Chihuahua Care Tips

They're one of the smallest dog breeds, so chihuahua care is extremely important if you would like to add one to your home. Since they are also the one of the longest living breeds, with proper care and training, you could have your chihuahua for around 18 years.

Careful Handling

Chihuahuas are small, making them very fragile. This isn't the best breed for a house of rough children or large dogs. These dogs can't handle a lot of rough housing and should be handled with care. In particular, a chihuahuas skull never fully develops, so a blow to the head could kill your chihuahua instantly. Be careful when playing or allowing your dog to meet strangers.

They can also develop knee or back problems, so be careful allowing them to jump on and off furniture. If you want your chihuahua on the furniture, consider adding ramps or teaching your dog to wait until he has been picked up and placed on the furniture.

Proper Grooming

Short hair chihuahuas don't require a lot of grooming, though long hair chihuahuas require daily brushing. It's important to make sure your chihuahua is comfortable no matter the weather, and that may require clothing.

Chihuahuas are extremely intolerant to cold weather and may start shivering violently if the temperature drops below 40 degrees. If your dog must be out in this weather, add a sweater. During the winter, provide him with a warm bed or a spot in the sun. Just like cats, chihuahuas love to curl up in the sun.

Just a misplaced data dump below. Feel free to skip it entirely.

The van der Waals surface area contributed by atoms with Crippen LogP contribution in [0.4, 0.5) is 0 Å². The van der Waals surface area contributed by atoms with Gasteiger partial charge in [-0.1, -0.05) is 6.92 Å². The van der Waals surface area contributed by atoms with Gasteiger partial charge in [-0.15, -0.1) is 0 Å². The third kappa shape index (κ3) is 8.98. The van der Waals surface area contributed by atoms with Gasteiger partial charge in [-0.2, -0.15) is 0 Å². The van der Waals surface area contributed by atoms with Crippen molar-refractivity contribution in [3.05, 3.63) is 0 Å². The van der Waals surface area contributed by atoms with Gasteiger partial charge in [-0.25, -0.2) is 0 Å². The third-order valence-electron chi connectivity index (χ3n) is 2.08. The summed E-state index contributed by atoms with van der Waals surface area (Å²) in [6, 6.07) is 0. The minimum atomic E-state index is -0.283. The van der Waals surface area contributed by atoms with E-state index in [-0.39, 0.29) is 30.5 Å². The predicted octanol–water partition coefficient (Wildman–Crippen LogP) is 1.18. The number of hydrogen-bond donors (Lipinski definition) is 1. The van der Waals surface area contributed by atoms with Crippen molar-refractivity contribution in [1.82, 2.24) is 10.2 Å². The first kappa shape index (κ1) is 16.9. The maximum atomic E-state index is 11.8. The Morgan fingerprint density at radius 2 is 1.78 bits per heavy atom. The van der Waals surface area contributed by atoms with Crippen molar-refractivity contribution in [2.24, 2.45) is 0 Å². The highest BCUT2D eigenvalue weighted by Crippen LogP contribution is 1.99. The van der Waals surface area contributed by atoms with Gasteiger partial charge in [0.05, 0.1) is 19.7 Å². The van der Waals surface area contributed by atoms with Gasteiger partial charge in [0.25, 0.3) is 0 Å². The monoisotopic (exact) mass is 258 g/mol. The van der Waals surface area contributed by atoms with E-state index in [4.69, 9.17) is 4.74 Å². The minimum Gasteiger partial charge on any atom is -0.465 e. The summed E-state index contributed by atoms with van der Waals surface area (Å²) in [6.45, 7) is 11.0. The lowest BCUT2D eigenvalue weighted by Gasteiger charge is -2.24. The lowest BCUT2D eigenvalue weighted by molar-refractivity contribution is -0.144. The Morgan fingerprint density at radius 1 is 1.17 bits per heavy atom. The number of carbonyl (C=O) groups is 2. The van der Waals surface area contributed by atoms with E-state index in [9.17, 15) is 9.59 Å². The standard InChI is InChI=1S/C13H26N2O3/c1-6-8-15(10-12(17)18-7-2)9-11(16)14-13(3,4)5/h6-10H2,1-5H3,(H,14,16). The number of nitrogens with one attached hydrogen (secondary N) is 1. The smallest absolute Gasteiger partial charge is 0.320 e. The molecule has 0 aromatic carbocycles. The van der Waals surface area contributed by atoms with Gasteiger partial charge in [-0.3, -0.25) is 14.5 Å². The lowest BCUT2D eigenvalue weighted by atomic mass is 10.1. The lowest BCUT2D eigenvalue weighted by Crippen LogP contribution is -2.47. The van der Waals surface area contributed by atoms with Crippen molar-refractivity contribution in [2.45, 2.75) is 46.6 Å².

Be sensitive when teaching sit or down. You may need to teach on carpet or grass before you try to teach on a cold or slick surface.

Exercise Regime

Chihuahuas have plenty of energy but it often comes in bursts, preventing them from sustaining long term energy for long hikes or jogs. Short walks will usually suffice for getting them out in the world, but frequent play sessions are required to keep your chihuahua well-exercised and out of trouble. Teach your dog how to fetch a toy and interact with him through games rather than longer walks.


Chihuahuas are often extremely cautious around strangers so it's important to begin socializing as soon as you bring your dog home. Even if he's not a puppy, it's never too late; you just have to move a little more slowly.

However, as important as socialization is, it's even more important that it be done properly. You can create more fear than you reverse if you just toss your dog in a stranger's arms and give him treats until he calms down. Instead, allow your dog to initiate all interactions himself.

For example, if you meet a new child, don't allow the child to pet or even give a treat. Instead, reward your dog yourself with praise and treats if she doesn't bark. When she moves forward to sniff the child, reward her with treats yourself. Don't allow the child to pet or give treats until your dog is obviously comfortable, which may take a few meetings.

For stimulus like skateboards, stay far enough away that your dog seems curious but not frightened. Gradually, move closer. If your dog reacts, you're moving too quickly. If you move the correct speed and wait until your dog is comfortable, you will soon have a friendly, confident adult chihuahua.